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Lab-grown Diamonds vs. ‘Natural’ Diamonds

by David Weliver

What is the lab-grown diamond difference that can get you a better diamond for less money?

Sure, most people want real diamonds, but lab-grown diamonds and other diamond simulants are quickly becoming much more popular. When it comes down to it, there is nothing wrong with a man-made diamond, a lab diamond, or synthetic diamonds, whatever you want to refer to them as. 

You can’t shop for diamonds without quickly seeing offers and entire selections of “lab-grown diamonds.” 

At James Allen, for example, that’s one of the first decisions you can make when you click on the “diamonds” tab and begin shopping for an engagement ring. 

That’s the case at other retailers, too. Virtually any reputable diamond retailer online (or brick-and-mortar jeweler) clearly labels lab-grown diamonds as separate from “natural” diamonds. 

Why is this? And how can you use perceptions, and market demands, to your advantage? 

What is a lab-grown diamond? 

A lab-grown diamond is simply a diamond which is created in a lab, instead of mined after the earth-created it. 

It’s accomplished by creating the conditions that formed diamonds in the earth: enormous pressure and heat, in the presence of carbon.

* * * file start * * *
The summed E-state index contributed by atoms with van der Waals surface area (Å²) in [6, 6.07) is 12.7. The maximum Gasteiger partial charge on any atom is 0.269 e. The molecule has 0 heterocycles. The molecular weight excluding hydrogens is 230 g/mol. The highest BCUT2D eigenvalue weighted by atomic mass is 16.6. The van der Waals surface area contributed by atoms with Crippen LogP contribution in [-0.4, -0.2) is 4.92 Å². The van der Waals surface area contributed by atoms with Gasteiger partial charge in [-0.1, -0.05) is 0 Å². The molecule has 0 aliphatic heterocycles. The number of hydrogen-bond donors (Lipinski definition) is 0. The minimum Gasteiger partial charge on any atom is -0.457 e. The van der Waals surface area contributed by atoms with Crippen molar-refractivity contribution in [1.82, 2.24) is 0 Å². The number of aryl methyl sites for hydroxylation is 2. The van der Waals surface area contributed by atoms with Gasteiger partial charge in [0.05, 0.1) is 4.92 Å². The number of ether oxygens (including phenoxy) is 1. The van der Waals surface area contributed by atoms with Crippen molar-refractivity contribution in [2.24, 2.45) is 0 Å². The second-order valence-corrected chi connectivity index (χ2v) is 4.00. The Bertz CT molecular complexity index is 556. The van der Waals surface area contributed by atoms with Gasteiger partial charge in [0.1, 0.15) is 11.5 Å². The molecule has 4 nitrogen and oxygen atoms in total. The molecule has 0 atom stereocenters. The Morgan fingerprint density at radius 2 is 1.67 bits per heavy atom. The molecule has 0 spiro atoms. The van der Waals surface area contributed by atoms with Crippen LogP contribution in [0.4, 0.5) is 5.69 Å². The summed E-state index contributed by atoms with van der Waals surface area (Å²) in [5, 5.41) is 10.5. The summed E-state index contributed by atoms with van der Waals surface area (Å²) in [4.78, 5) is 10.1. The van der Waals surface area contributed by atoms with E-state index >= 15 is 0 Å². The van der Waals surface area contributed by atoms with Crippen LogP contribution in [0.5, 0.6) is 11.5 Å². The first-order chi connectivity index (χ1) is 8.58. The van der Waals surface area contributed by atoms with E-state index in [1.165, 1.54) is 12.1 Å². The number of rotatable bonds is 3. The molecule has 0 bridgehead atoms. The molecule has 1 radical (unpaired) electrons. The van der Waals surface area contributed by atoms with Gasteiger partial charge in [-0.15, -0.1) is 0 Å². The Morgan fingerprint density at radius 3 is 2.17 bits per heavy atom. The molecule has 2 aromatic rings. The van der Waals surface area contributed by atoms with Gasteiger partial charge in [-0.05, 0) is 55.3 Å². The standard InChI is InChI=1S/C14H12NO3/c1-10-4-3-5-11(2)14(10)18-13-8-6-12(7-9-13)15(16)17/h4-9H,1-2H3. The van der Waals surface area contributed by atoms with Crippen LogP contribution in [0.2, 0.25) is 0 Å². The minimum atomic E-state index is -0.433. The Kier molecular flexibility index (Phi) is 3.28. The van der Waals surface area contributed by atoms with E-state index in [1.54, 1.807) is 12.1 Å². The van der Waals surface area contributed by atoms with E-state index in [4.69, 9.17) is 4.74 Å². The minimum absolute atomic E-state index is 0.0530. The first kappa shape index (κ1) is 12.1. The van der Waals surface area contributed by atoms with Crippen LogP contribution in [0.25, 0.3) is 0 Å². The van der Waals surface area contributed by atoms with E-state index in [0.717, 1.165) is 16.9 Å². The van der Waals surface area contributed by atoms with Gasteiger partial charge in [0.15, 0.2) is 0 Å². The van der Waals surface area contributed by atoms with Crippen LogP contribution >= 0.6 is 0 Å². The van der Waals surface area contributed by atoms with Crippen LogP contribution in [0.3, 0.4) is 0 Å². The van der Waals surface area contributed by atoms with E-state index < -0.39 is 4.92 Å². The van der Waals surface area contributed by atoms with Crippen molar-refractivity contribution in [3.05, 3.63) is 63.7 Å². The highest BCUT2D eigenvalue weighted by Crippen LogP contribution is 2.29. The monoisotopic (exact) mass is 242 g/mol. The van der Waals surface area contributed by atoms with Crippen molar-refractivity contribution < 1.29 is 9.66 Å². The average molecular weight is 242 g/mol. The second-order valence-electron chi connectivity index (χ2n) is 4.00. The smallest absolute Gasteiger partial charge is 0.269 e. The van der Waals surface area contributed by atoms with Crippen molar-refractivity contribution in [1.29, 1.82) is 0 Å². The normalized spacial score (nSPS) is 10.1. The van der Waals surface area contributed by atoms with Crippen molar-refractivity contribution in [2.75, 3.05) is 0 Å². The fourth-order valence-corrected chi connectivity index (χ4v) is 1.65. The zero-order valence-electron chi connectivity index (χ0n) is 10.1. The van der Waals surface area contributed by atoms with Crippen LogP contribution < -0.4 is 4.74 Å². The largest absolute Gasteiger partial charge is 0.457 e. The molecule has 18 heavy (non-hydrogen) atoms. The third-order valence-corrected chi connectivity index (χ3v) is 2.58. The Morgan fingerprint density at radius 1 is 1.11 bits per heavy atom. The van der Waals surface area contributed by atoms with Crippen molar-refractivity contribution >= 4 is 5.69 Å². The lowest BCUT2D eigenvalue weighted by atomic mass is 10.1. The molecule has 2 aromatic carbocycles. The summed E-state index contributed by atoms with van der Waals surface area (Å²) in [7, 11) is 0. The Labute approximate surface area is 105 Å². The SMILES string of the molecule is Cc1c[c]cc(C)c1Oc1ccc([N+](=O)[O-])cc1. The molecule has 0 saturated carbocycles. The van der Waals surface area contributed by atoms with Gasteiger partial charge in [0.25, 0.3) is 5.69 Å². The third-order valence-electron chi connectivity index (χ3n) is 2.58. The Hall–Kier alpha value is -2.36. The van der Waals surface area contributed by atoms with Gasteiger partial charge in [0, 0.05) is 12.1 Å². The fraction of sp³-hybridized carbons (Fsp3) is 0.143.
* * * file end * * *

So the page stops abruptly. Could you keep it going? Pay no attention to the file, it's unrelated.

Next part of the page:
The resulting gemstones are diamonds. In every sense. They’re not fake. They’re not “substitute.” They’re actual diamonds, just like the ones mined from the earth. 

The procedure is complex, of course. The details are. But that’s it, in a nutshell. Amazing, right? People can create diamonds. 

Want to know more about how lab-created diamonds are formed in a lab? 

And do you want to see the history of a rebel chemist at GE who broke away and made a fortune after his employer gave him a mere $10 savings bond to reward him for his historic achievement of creating diamonds in a lab for the first time? 

Then check out my article “What are laboratory grown diamonds?”

Why do jewelers label lab-created diamonds differently than ‘natural’ diamonds?

Lab-created and “natural” (earth-created) diamonds are exactly the same in every physical way. Yet jewelers clearly differentiate the two due to their differences in origin, consumer perception, and market demand.

Lab-grown diamonds differ from earth-grown diamonds in how much people are willing to pay for them. But as individual gemstones, they’re physically, chemically, and optically identical. 

How lab-made diamonds are different than ‘natural’ diamonds

Lab-made diamonds, as a group, have less color variation than earth-made diamonds. Lab-made diamonds are engineered to be mostly white/clear because that’s what consumers want.

Here, I’m going to illustrate four facts that you won’t find explored on many diamond blogs. But the bottom line is very important to you, the consumer.

1. Overwhelmingly, consumers prefer colorless diamonds

Traditional diamonds are graded on a color scale with the clearest (least colorful) diamonds being the most valuable.

Now, it’s true that some people love black diamonds. And “fancy” colors. “Fancy” is a gemologist term that designates the color intensity of a diamond which is not intended to be colorless. Fancy blue diamonds are extremely rare, desirable and expensive, for example. 

Another prized fancy color is fancy yellow. As opposed to “clear” diamonds with a yellow tint, fancy yellow diamonds are prized for their saturated yellows.